A few men at top eschelons does not translate into "men have it better". Maybe those few men do, but most of us are down here in the trenches.
Women who take primary responsibility for children have the best career they could ever hope for. As a full-time father, I know that being a primary care-giver is far more rewarding than the 9-5 routine. But it should be a choice. Let the couple decide what works for them. Let the one who wants to be a primary care-giver become such. Then there is no belly-aching about lost opportunities. If both want careers, then don't have kids. We must take the consequences of all the decisions we make. This is not oppression, it is life.
Most of the discrimination against men in western civilization is not based on "traditional conceptions of sex roles", but rather prejudice against men which has hardened into law. This is why 85% of the homeless are men, but outreach programs usually reach out to the 15% women, ignoring the men. This is why men get hauled off in DV cases even when they were the one getting beaten. This is why model fathers lose their children in divorce just because they're men, even though fathers make better single parents. (Kids in single-mother households are at a higher risk for drug abuse, dropout, and teenage pregnancy than single-father households.)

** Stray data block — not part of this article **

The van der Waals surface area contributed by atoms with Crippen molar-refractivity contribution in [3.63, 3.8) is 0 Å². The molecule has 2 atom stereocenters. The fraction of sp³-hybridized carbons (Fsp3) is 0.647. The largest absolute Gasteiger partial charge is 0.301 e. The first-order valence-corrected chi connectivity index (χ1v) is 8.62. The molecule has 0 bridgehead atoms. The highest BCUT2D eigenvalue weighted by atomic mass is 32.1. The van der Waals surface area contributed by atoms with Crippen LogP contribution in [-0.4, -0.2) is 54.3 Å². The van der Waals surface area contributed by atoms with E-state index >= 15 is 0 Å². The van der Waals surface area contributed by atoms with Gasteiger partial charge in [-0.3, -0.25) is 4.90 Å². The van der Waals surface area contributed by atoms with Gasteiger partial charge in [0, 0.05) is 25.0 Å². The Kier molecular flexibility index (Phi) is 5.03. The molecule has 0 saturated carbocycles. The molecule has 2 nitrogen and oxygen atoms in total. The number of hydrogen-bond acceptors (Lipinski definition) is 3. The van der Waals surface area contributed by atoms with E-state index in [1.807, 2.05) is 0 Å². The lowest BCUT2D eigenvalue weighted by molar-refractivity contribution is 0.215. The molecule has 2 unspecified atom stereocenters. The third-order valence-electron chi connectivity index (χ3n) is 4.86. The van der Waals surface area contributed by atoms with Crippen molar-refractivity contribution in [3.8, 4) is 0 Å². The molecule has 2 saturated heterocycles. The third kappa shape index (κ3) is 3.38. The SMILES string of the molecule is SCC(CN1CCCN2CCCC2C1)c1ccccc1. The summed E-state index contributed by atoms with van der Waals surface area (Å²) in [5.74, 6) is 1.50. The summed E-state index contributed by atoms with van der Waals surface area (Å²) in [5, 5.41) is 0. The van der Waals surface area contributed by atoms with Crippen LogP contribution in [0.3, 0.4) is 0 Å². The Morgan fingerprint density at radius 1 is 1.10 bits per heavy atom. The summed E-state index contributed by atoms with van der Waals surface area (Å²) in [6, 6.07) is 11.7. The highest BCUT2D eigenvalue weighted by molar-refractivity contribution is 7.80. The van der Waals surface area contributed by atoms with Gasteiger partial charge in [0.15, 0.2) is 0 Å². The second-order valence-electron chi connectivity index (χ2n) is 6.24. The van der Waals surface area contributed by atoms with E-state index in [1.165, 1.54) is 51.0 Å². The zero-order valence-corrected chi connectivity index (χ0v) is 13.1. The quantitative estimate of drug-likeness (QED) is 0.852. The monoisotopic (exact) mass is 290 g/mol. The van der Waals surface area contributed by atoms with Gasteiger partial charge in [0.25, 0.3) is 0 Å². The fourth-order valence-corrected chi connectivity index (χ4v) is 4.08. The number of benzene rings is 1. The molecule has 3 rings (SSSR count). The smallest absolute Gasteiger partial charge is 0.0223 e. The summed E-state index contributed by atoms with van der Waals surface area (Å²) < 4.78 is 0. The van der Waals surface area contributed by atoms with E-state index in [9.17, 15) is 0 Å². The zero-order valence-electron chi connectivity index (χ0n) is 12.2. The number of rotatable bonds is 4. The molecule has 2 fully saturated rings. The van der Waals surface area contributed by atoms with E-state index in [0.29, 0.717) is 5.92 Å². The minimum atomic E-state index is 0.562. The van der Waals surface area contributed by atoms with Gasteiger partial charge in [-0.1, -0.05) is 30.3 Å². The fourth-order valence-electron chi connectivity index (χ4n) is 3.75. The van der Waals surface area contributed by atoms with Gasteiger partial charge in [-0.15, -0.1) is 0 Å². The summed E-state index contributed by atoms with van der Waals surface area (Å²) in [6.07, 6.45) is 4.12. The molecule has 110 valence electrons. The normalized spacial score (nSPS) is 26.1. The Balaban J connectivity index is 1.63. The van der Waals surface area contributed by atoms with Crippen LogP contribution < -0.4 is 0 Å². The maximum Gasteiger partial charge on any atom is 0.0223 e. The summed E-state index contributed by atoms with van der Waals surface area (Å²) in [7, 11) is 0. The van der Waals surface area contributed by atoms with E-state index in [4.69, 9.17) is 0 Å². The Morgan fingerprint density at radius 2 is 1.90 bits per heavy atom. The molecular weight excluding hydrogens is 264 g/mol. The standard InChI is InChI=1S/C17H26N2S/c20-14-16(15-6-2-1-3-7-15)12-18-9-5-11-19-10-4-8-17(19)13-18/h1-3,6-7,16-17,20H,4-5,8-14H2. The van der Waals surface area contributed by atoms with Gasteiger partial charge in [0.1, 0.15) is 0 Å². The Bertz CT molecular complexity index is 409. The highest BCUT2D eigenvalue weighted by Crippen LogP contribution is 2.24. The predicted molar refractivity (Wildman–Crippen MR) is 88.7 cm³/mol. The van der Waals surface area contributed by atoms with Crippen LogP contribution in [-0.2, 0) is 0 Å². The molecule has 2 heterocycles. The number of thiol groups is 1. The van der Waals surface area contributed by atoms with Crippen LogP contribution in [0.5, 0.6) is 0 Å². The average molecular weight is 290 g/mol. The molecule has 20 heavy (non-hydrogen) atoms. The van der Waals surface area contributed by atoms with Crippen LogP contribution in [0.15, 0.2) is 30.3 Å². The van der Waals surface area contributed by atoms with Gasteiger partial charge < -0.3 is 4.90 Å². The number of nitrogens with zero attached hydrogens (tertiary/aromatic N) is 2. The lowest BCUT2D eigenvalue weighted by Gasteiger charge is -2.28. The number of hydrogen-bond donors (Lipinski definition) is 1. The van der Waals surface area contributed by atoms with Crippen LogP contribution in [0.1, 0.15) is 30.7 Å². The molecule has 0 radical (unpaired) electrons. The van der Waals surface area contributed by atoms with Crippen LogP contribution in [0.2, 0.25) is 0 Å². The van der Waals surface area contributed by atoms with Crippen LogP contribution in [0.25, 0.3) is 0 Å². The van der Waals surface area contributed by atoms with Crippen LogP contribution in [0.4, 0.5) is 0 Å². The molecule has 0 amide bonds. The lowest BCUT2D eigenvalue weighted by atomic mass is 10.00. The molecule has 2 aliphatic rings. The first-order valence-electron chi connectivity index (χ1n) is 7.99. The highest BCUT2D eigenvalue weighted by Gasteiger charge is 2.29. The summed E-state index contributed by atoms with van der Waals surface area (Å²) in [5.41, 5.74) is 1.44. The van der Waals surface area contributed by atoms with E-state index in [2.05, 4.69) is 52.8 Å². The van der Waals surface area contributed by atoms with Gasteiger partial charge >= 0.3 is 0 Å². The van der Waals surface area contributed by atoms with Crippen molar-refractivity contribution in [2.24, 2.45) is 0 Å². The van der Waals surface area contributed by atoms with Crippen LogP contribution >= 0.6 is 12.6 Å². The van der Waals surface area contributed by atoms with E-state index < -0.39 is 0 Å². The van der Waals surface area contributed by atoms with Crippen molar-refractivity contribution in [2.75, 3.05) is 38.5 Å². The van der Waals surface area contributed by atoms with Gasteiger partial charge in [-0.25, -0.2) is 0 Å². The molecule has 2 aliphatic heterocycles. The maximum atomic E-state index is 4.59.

My beef with feminism is the fascist reprisals men get when they disagree. Why do men lose their jobs just for disagreeing with feminists in a country where we're supposed to have a free exchange of ideas? My beef involves the dishonesty of demanding feminine privilege while pretending to stand for equality. For the duplicity of accepting all sorts of entitlements men can't get while criticizing men for "holding themselves back" with old-fashioned ideas.